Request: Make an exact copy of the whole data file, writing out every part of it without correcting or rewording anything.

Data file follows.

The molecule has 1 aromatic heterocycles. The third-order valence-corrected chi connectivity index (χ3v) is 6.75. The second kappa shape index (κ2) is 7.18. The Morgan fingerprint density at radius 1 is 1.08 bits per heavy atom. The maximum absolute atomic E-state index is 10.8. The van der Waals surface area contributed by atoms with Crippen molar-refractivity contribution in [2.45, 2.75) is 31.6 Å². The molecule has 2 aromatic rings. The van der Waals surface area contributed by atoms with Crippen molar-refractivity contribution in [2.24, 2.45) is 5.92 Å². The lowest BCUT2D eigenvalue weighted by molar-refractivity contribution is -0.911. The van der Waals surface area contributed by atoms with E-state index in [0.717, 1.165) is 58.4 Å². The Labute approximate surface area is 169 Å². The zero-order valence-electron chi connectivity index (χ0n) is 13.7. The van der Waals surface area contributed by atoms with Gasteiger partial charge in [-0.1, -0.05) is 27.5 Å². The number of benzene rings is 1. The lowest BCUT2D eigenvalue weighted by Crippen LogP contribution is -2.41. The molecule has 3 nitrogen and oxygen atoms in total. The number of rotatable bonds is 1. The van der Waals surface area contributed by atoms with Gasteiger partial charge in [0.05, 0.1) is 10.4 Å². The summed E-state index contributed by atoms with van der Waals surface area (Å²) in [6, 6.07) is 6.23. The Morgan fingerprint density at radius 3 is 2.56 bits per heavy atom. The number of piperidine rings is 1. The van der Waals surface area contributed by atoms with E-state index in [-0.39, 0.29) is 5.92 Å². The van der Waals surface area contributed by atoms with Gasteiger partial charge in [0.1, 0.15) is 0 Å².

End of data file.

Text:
The molecule has 1 aromatic heterocycles. The third-order valence-corrected chi connectivity index (χ3v) is 6.75. The second kappa shape index (κ2) is 7.18. The Morgan fingerprint density at radius 1 is 1.08 bits per heavy atom. The maximum absolute atomic E-state index is 10.8. The van der Waals surface area contributed by atoms with Crippen molar-refractivity contribution in [2.45, 2.75) is 31.6 Å². The molecule has 2 aromatic rings. The van der Waals surface area contributed by atoms with Crippen molar-refractivity contribution in [2.24, 2.45) is 5.92 Å². The lowest BCUT2D eigenvalue weighted by molar-refractivity contribution is -0.911. The van der Waals surface area contributed by atoms with E-state index in [0.717, 1.165) is 58.4 Å². The Labute approximate surface area is 169 Å². The zero-order valence-electron chi connectivity index (χ0n) is 13.7. The van der Waals surface area contributed by atoms with Gasteiger partial charge in [-0.1, -0.05) is 27.5 Å². The number of benzene rings is 1. The lowest BCUT2D eigenvalue weighted by Crippen LogP contribution is -2.41. The molecule has 3 nitrogen and oxygen atoms in total. The number of rotatable bonds is 1. The van der Waals surface area contributed by atoms with Gasteiger partial charge in [0.05, 0.1) is 10.4 Å². The summed E-state index contributed by atoms with van der Waals surface area (Å²) in [6, 6.07) is 6.23. The Morgan fingerprint density at radius 3 is 2.56 bits per heavy atom. The number of piperidine rings is 1. The van der Waals surface area contributed by atoms with E-state index in [-0.39, 0.29) is 5.92 Å². The van der Waals surface area contributed by atoms with Gasteiger partial charge in [0.1, 0.15) is 0 Å².